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Re: RFC 2616 vs. AWWW

From: Jonathan Rees <jonathan.rees@gmail.com>
Date: Thu, 11 Oct 2007 23:12:00 -0400
Message-ID: <3cff5e070710112012i462e0a91v66ea85b8baba2f90@mail.gmail.com>
To: "Pat Hayes" <phayes@ihmc.us>
Cc: public-semweb-lifesci <public-semweb-lifesci@w3.org>

As usual, I like your explanation very much. It borders on sophistry,
but that doesn't bother me much, or won't until my next conversation
with someone who's upset about the use of http: URIs to refer to
things that aren't network resources.

I've copied your email to the wiki page, reformatted a little bit.
Hope that's OK. I also softened my conclusions a bit.

The httpRange-14 resolution [1] is about identification (of a thing
by/to an http server), not reference. If we translate it from the
language of AWWW to the language of RFC 2616, we get

 * If a [network] resource responds to a GET request with a 303 (See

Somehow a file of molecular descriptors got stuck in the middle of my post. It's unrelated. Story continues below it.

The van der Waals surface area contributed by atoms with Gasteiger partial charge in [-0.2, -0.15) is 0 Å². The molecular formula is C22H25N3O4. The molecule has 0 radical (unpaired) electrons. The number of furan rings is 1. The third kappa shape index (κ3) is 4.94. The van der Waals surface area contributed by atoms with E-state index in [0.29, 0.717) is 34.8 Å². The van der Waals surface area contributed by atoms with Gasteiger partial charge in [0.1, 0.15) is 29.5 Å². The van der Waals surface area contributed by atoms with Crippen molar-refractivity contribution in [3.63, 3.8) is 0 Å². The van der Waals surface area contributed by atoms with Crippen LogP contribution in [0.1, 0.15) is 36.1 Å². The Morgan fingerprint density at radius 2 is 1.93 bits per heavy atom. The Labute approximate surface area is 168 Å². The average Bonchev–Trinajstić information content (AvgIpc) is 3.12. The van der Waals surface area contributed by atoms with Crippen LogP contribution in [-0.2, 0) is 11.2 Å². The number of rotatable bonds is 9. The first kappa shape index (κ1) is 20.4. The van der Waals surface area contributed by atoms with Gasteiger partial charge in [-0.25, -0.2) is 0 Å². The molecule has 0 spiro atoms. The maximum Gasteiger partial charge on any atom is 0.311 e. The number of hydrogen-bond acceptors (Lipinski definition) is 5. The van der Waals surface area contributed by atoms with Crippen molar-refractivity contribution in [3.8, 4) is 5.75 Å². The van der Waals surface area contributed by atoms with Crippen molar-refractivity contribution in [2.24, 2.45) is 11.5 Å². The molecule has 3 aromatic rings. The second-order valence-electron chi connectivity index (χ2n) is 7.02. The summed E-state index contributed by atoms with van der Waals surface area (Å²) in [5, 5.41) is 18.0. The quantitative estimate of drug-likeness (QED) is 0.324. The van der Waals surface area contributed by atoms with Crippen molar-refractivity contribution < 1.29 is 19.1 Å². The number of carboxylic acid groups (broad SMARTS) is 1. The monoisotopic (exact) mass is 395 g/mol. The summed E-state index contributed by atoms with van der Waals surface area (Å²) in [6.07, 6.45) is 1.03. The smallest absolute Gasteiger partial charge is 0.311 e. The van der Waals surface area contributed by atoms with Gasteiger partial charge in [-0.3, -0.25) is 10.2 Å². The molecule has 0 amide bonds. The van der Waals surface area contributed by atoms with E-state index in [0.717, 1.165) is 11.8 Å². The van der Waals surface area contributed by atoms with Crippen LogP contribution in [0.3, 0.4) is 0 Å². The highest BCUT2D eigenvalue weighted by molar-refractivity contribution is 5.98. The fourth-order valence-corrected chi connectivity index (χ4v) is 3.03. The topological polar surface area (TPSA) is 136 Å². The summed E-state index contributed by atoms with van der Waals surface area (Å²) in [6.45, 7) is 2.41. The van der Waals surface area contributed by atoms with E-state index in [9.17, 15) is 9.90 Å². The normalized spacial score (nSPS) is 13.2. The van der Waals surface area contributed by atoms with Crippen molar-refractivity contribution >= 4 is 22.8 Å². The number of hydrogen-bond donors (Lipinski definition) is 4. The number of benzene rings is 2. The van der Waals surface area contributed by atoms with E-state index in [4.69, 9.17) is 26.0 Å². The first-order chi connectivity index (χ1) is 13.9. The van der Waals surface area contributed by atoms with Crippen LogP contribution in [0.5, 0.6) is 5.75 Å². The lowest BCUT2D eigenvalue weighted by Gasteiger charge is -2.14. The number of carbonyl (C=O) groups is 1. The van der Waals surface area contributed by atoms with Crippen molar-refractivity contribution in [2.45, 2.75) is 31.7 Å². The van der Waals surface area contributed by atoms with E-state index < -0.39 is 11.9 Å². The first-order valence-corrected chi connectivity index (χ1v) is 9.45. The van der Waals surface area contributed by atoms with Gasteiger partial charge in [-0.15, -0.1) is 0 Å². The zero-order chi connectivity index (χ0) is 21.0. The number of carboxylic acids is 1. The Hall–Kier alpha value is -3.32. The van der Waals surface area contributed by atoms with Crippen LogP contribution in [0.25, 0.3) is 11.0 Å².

Other) response, then the thing identified [to the HTTP server] by
that URI could be any thing;

which is absurd since the thing identified by the URI is the resource
that's responding to the GET. If I understand you correctly you would
change the 'identified [to the HTTP server]' to 'referred to [by
someone]', yes? It's not clear who or what is doing the referring -
maybe RDF documents on the same server, or something like that.

(The text [to the HTTP server is mine, but I believe is a correct
interpretation of the RFC.)

The 200 rule would be

 * If a [network] resource responds to a GET request with a 2xx
response, then the thing identified [to the HTTP server] by that URI
is a [network] resource;

which would be tautologous (unless different agents are doing the two
acts of identifying??), requiring a similar change 'identified [to the
HTTP server]' to 'referred to [by someone]'.

Oddly, this rule doesn't tell you which network resource is
referenced; it could be one that's unrelated to the network resource
that responds to the GET.

(Aside: As I have said before, the text also needs to be changed to
say that the 200 only ''states'' that the referenced resource is a
network resource, not that it ''is'' one, since the server could be
wrong.)

httpRange-14 screws citation - we can't use URIs identifying
200-responding network resources to refer to things like journal
articles, which are (ontologically) not network resources even if
they're published online - but that's another story (yes, I'm baiting
you).

[1] http://lists.w3.org/Archives/Public/www-tag/2005Jun/0039.html
Received on Friday, 12 October 2007 03:12:19 GMT

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